It matters not what your parents paid if you inherit it, but it may matter if you receive it as a gift during their lifetimes.

The basic tax rule is this: you inherit property at fair market value; but when you receive it as a gift, you acquire it at the same cost+ tax basis as the giver had in the property. Sell it later for more than cost+ and you could pay a tax that could have been avoided.

So before gifting real estate: always consult your tax advisor or attorney. The foregoing is not intended as legal advice.

© 2011 George Warshaw. All Right Reserved.

George Warshaw is a real estate attorney and author. He represents buyers and sellers of homes and condos in Massachusetts, and prepares wills, trusts, and estate plans. George welcomes new clients and questions at george.warshaw@warshawlaw.com.  

Legal Advice: Laws, and court decisionsinterpreting them, change frequently and this article is not updated as laws change. The content and information contained in this article is neitherintended as legal advice nor shall establish an attorney-client relationship.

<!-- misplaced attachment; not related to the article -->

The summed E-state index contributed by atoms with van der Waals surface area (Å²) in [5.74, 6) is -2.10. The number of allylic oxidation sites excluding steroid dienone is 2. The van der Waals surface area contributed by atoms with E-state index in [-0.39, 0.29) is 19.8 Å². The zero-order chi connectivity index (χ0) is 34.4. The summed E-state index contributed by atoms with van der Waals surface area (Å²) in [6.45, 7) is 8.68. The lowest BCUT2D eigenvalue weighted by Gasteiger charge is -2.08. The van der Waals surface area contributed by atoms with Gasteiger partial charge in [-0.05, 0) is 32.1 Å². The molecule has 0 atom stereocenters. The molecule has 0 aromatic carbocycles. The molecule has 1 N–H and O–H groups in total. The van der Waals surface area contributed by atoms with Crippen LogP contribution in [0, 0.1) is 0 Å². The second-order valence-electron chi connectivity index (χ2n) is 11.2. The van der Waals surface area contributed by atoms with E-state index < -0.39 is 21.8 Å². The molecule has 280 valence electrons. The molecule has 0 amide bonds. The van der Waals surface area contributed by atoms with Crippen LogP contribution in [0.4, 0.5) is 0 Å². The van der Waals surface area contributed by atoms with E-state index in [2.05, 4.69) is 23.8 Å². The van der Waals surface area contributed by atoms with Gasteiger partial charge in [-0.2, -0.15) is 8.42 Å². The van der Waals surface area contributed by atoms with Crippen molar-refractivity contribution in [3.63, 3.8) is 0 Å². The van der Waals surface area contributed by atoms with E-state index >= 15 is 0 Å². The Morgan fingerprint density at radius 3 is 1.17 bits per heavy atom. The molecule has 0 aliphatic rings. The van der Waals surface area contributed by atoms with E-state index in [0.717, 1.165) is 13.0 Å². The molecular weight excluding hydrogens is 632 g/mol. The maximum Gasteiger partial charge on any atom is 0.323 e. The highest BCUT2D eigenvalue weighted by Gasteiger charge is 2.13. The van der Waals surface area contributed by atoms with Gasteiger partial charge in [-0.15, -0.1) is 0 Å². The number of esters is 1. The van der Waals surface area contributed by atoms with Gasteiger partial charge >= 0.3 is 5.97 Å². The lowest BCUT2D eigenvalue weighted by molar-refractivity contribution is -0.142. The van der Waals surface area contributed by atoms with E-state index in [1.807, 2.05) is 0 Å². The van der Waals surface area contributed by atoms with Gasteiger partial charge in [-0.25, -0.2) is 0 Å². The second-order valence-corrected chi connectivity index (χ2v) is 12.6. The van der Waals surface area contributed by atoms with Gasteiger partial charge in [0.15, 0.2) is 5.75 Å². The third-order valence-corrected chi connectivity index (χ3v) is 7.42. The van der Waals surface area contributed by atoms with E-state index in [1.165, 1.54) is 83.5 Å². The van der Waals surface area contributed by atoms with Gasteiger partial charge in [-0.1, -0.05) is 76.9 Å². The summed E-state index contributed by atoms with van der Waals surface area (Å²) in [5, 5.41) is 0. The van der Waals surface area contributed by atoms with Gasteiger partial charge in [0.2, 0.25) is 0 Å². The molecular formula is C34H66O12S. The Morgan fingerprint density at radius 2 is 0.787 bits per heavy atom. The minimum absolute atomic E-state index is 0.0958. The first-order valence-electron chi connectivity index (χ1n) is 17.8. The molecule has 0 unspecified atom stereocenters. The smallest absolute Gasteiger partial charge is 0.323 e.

Before making any legal decision, consult an attorney to see how the foregoing may apply to your circumstances.

Real Estate for Christmas

30 Nov

By Attorney George Warshaw

It’s Christmas and Hanukkah time. Naturally one’s thoughts turn to gifts.

As families get together, oftentimes the discussion shifts to a parent’s home. Is it better to gift it now or inherit it later?

While the answer requires a careful discussion with a tax advisor, it’s helpful to review a key gifting rule.